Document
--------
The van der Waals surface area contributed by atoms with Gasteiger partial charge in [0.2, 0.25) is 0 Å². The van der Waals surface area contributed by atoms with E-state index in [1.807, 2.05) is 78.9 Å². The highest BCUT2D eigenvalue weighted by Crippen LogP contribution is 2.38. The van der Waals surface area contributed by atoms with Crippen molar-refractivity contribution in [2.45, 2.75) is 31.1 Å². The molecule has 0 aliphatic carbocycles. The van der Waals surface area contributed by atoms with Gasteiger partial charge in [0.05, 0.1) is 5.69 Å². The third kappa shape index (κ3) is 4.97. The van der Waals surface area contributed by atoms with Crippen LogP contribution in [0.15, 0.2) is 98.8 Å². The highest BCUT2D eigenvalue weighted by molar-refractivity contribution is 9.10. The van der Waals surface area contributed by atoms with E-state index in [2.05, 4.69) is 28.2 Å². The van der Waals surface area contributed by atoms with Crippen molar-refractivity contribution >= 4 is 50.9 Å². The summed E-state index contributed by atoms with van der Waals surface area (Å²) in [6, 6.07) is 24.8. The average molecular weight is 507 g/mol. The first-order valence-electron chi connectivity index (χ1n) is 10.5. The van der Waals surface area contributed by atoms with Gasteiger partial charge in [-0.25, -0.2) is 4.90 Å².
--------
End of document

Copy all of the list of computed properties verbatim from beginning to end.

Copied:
The van der Waals surface area contributed by atoms with Gasteiger partial charge in [0.2, 0.25) is 0 Å². The van der Waals surface area contributed by atoms with E-state index in [1.807, 2.05) is 78.9 Å². The highest BCUT2D eigenvalue weighted by Crippen LogP contribution is 2.38. The van der Waals surface area contributed by atoms with Crippen molar-refractivity contribution in [2.45, 2.75) is 31.1 Å². The molecule has 0 aliphatic carbocycles. The van der Waals surface area contributed by atoms with Gasteiger partial charge in [0.05, 0.1) is 5.69 Å². The third kappa shape index (κ3) is 4.97. The van der Waals surface area contributed by atoms with Crippen LogP contribution in [0.15, 0.2) is 98.8 Å². The highest BCUT2D eigenvalue weighted by molar-refractivity contribution is 9.10. The van der Waals surface area contributed by atoms with E-state index in [2.05, 4.69) is 28.2 Å². The van der Waals surface area contributed by atoms with Crippen molar-refractivity contribution >= 4 is 50.9 Å². The summed E-state index contributed by atoms with van der Waals surface area (Å²) in [6, 6.07) is 24.8. The average molecular weight is 507 g/mol. The first-order valence-electron chi connectivity index (χ1n) is 10.5. The van der Waals surface area contributed by atoms with Gasteiger partial charge in [-0.25, -0.2) is 4.90 Å².